The Soul selects her own Society--
Then--shuts the Door--
To her divine Majority--Present no more--
Unmoved--she notes the Chariots--pausing--
At her low Gate--
Unmoved--an Emperor be kneeling
Upon her Mat--
I've known her--from an ample nation--
Then--close the Valves of her attention--
Emily Dickinson selected her own society, and it was rarely that of
other people. She preferred the solitude of her white-washed poet's room, or the birds, bees, and
flowers of her garden to the visitations of family and friends. But for three occasions in her life
she never left her native Amherst, MA; for the last twenty of her fifty-six years, she rarely left
her house. And yet her reclusive existence in no way restricted her abundant life of the imagination.
Her letters and poems, all except seven published posthumously, revealed her to be an inspired
visionary and true original of American literature.
Belle of Amhurst
Emily Elizabeth Dickinson was born to a prominent Amherst family on December 10, 1830. A successful
lawyer and later Congressman and judge, her father had been a founder of Amherst College. Dickinson's
girlhood was spent in the usual flurry of feminine activities of the day; she enjoyed a reputation as
the witty Belle of Amherst for a time, and she spent a year away from home at Mount Holyoke Female
Seminary from 1847-48.
Emily Dickinson's austere bedroom, with her writing desk, at the family homestead
in Amherst, MA.
Somewhere in her late teens, however, Dickinson began to sense her "otherness." At Holyoke she refused
to confess her Congregationalist faith. After her return home, she began to write her first serious poems,
though she kept these jealously guarded to herself. In 1856 her adored older brother Austin married Susan
Gilbert and came to live next door to the paternal homestead. Emily's sister-in-law Susan offered the poet
support, friendship, and understanding throughout their shared lives, and it was to Susan that Emily
confided a few of her poems.
The early 1860's saw Dickinson withdraw even deeper into herself, perhaps as the result of an emotional
crisis whose origins elude biographers until this day. She seemed to prefer distance to social
intercourse--(she would decline an invitation to her brother's house in an exquisitely crafted poem,
for example)--and she was far more comfortable in literary relationships, maintaining an active, intimate,
even passionate correspondence with literary and religious figures from the outside world such as Thomas
Wentworth Higginson, who visited the poet twice in Amherst, and the Reverend Charles Wadsworth, and
Samuel Bowles, the editor of the Springfield Republican, which had published a few of her verses.
After Emily's death in 1886, Mabel Loomis Todd, a cultured and beautiful socialite, who was also her brother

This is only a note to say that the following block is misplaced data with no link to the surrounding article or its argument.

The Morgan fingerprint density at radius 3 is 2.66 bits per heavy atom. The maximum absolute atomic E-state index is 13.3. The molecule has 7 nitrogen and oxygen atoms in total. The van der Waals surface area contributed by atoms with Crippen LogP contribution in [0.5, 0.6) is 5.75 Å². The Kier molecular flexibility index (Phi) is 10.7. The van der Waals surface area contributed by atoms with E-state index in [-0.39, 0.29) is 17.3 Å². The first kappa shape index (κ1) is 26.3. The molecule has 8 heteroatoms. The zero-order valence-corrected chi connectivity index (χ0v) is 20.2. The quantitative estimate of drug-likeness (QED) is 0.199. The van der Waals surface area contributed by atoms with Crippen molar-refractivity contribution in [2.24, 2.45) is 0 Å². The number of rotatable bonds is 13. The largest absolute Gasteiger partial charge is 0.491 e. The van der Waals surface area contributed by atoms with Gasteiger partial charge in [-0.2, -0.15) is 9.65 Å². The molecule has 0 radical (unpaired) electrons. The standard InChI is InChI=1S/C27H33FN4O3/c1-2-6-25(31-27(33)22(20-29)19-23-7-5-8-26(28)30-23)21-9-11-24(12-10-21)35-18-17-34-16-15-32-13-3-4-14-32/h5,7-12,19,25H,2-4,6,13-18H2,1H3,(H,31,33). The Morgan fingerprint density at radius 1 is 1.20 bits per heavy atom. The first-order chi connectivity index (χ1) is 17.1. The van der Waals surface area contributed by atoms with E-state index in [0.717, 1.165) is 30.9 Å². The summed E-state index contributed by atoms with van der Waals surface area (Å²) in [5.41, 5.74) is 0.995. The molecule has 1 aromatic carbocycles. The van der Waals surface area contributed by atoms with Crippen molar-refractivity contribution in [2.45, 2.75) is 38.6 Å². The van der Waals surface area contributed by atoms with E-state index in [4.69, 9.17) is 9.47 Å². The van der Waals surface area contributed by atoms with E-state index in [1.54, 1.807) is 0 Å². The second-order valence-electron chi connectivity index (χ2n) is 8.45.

Austin's mistress, sought Higginson's assistance in publishing three editions of Emily's poems and two
volumes of her letters, which initially won Dickinson recognition as a minor eccentric poet. Her true
genius has only been acknowledged more recently as her cryptic language, dense symbols, fragmentary thought
and punctuation have been decoded to reveal within them the voice of mystic clarity and fiery individuality.
Emily Dickinson's nearly 2000 poems covering the themes of life and death, immortality and the grave,
solitude and society, nature and mankind, isolation and election chart the landscape of a human soul,
whose self-imposed confines conversely became agents of imaginative transformation.
Emily Dickinson's grave in Amherst, MA, with its epitaph: "E.D.Called Back."
To the tiny New England graveyard, across the fields where in girlhood Emily Dickinson had watched the funeral
corteges wend their way, a solemn procession carried the white-robed remains of the poet, who died in her
home on May 15, 1886. The epitaph her sister Lavinia later had inscribed on her
tombstone-- "E.D. Called Back"--tersely reminds visitors of a life lived in realms beyond the temporal.
Because I could not stop for Death--
He kindly stopped for me--
The Carriage held but just Ourselves--
We slowly drove--he knew no haste
And I had put away
My labor and my leisure too,
For his Civility.
We passed the School, where Children strove
At Recess -- in the Ring --
We passed the Fields of Gazing Grain --
We passed the Setting Sun --
Or rather -- He passed Us --
The Dews drew quivering and chill --
For only Gossamer, my Gown --
My Tippet -- only Tulle--
We paused before a House that seemed
A Swelling of the Ground --
The Roof was scarcely visible --
The Cornice -- in the Ground --
Since then --'tis Centuries -- and yet
Feels shorter than the Day
I first surmised the Horses Heads
Were toward Eternity --
Why -- do they shut me out of Heaven?
Did I sing -- too loud?
But -- I can sing a little "Minor,"
Timid as a Bird!
Wouldn't the angels try me --
Just -- once more --
Just -- see -- if I troubled them
But don't -- shut the door,!
Oh, if I -- were the Gentlemen
In the "White Robes"
And they -- were the little Hand -- that knocked --
Could --I forbid?